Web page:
It was the second direction of reform—the liberationist—which had the more profound initial impact on education. These movements defined themselves as radical. They saw a major aim of education as the undoing of the constraints imposed by excessive socialization. They believed that conventional child-rearing chained the “true self,” and with it creativity and the capacity to learn easily and joyously. Conventional education then reinforced that enchainment; it merely completed what traditional child-rearing had left undone. Liberationist writing posited—at times merely implied—a “true self” which was essentially virtuous; and it was this optimism about human nature, this tacit denial of original sin, which was part of its attraction in an era marked by political utopianism.
Liberationist writing was a bold attempt to redefine the purpose and practice of education, in part by redefinitions of human psychology. The student was to be seen not as recalcitrant, but as avid (under the correct circumstances) and the teacher was to be seen not as a drill master so much as a partner or inspirational leader. Subject matter was to take second place to the perfection of the self—the cultivation of sensitivity, creativity, and the like.
Revolutionary movements tend to be both totalistic and sectarian. That is, on the one hand they aim to produce conversion, to enlist others totally in the cause, and on the other hand a sense of exclusivity develops within the movement itself. For these reasons, the new progressivism did not take over American schooling; far from it. It proved to be self-limiting. In those few communities where it enjoyed a large constituency, there might be some effort to satisfy it by offering special programs, or by setting aside one or two special schools. But it rarely went beyond that, since the more radical the program proposed, the more certain there was to be community resistance.
Yet the liberationist movements were hardly without effect; to the contrary, they were deeply influential. They were able to give credence and respectability to the idea that the cultivation of “the total personality” was as important a goal as the acquisition of subject matter and of cognitive skills. Hence it became easier to establish course work on such topics as “family living” and “personal adjustment” in lieu of conventional offerings in history and the social sciences.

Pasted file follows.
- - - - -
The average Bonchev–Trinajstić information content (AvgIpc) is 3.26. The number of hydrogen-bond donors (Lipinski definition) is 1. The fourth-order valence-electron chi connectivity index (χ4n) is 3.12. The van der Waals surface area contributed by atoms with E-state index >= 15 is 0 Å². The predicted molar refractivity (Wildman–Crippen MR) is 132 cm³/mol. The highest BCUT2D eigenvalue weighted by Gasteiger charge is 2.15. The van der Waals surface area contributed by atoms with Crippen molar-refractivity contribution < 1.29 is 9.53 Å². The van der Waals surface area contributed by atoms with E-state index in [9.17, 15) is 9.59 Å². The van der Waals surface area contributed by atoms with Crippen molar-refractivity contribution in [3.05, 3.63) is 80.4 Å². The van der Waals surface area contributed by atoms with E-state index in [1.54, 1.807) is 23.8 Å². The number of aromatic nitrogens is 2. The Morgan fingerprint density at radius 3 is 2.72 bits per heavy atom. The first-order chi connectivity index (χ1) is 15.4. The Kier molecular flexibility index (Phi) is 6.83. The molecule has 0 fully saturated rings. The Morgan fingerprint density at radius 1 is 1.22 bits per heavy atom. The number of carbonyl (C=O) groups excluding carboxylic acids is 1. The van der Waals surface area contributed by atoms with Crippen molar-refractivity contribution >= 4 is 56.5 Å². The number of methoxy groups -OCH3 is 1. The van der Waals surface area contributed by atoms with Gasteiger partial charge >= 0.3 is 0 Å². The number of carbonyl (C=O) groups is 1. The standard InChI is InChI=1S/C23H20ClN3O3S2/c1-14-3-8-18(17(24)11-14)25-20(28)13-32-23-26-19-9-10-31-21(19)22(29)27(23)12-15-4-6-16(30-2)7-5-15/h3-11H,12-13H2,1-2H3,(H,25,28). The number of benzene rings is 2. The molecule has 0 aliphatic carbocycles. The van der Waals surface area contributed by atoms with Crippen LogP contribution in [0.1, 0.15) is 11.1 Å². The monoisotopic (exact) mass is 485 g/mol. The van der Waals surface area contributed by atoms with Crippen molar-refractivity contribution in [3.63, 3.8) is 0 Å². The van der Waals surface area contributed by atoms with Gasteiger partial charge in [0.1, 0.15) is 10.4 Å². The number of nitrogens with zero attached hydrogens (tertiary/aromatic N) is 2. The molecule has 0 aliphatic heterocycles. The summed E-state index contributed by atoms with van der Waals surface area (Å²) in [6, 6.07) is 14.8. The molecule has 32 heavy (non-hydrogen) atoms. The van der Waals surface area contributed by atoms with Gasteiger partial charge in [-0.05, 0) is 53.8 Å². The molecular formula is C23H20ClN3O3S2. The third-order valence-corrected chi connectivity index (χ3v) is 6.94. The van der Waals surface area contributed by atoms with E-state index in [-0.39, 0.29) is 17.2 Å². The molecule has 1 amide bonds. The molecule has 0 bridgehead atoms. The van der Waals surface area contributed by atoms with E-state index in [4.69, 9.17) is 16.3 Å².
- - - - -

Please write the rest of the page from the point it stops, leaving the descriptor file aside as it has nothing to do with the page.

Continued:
By far the major impact of liberation-ism had to do with the adversary stance it took to the existing system of public education, and to those who taught and managed that system. The messages of the movement were these: the schools were extremely dull places for the young; teachers were rigid and unimaginative, and could not engage the enthusiasm of their students; the secondary schools had as their essential but unspoken assumption keeping youngsters out of the labor market; hence they functioned as prisons, in that they contained an energetic population resentful of its confinement.
Yet even this fairly blunt paraphrase does not quite capture the contempt expressed toward schools and schoolteachers. One has to reread these writings to recall the tonalities (here again I think most of us suffer from some amnesia). The depiction of the ordinary school and the ordinary teacher was supercilious and at times scurrilous: these were held to be mean-spirited people servicing mean institutions. If the writer was himself a teacher often he would offer himself as exemplary, though of course with the usual moues of humility or self-irony. The author’s students were said to learn more, to be more creative, to be suffused with the joy of learning, and to love their teacher almost beyond words.
These writers were generally young and viewed themselves as mavericks. But precisely the same attitudes could be seen in establishment figures such as Charles Silberman who, in an extremely influential book, Crisis in the Classroom (1970), took a position which Barbara Lerner quite correctly later characterized as extremist in rhetoric and messianic in claims.